My own preference would be that Washington seek to end the UN mediation, which has produced nothing in almost 20 years of effort, and tell Athens that the Former Yugoslav Republic of Macedonia will become a member of NATO in Cardiff, along with Montenegro, in the fall.
At the same time, Brussels should make clear to Skopje that it will need to reach a mutually acceptable accommodation with Greece before it can become an EU member.
Athens can of course still veto Macedonia’s membership in NATO, where decisions are taken by consensus.
But that would be a serious mistake if Brussels and Washington are prepared to press the issue at the highest levels. Cash-strapped Greece is in no position to annoy, much less anger, the Americans, Germans and other Europeans.
Nor is it wise for Greece to continue to ignore the 2011 decision of the International Court of Justice, which found by a 15 to 1 margin that Athens has breached the Interim Accord and rejected its allegations against the Skopje government.
While Greeks continue to claim that the Court failed to adopt any remedies, the decision was clearly a binding one that the ICJ expected Athens to implement. The court in fact has no power to enforce its decisions.
Let me be clear: the Macedonian government, while held not to have violated the Interim Accord, is not entirely without its own responsibility in this matter, especially in recent years.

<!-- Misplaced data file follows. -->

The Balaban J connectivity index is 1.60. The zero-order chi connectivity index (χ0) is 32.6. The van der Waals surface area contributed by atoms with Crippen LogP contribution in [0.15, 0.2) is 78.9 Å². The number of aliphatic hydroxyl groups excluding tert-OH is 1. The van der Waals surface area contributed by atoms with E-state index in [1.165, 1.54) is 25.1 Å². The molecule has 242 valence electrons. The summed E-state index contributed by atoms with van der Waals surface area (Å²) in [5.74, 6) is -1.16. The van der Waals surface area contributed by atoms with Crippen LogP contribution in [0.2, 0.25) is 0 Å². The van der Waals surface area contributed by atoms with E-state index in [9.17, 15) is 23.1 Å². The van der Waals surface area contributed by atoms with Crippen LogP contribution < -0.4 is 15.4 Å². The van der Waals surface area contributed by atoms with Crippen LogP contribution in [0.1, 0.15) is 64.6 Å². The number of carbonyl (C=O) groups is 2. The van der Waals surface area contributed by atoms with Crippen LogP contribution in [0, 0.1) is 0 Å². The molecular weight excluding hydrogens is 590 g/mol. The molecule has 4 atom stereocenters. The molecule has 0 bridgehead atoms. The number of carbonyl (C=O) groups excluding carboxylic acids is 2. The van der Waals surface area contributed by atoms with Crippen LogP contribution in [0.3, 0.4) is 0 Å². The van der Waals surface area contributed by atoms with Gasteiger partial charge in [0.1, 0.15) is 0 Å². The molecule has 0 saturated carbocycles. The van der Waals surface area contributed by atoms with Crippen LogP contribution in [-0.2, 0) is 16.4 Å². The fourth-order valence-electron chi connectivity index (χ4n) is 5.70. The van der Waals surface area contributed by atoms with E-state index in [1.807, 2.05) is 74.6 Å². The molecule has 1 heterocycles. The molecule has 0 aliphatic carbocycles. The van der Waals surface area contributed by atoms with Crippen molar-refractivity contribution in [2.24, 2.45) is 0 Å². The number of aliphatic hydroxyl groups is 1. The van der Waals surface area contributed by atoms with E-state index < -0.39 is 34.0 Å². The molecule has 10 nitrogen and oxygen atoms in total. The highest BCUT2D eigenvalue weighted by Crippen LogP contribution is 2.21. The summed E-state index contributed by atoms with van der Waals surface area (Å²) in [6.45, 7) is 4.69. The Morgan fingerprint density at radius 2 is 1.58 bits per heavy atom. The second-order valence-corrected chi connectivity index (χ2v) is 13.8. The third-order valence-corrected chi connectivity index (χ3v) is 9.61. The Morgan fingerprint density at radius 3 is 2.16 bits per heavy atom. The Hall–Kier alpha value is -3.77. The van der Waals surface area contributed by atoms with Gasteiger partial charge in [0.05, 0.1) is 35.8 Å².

Prime Minister Gruevski has played to his own constituency by emphasizing connections to ancient Macedonia that are even more far-fetched than those of Prime Minister Samaras, which is saying something.
What we’ve got here are two democratically elected leaders who each feed the beast of ethnic nationalism in ways that are destabilizing and dangerous.
There is a real risk that they have unleashed sentiments that will be difficult to put back in Pandora’s box, which is an appropriate label given the context.
Neither Greece nor Macedonia can cause the kind of military damage that Milosevic’s Serbia did, but they can certainly cause political instability, especially if their dispute unleashes a third ethnic nationalism: the Albanian one.
I inserted as well a few remarks based on my experience in Italy, where I met only one person (in 10 years of living there) who claimed descent from the ancient Romans. Italians know that the Romans were conquered by various “barbarians”–Goths, Vandals, and the like–so that modern-day Italians are thoroughly mixed genetically. Rome at one point had a population of only 85,000 people (at the peak of the Empire and today it has more like 3 million). How could any but a handful of Italians claim genetic descent from ancient Rome? How much better, or worse, is the Greek claim to descent from the ancient Greeks?
Even in the US we claim descent from Greco-Roman culture. Washington DC was designed to be the “New Rome.” Such claims deprive Italy and Greece of nothing. Pride in one’s heritage should mean pride in seeing others attach themselves to it.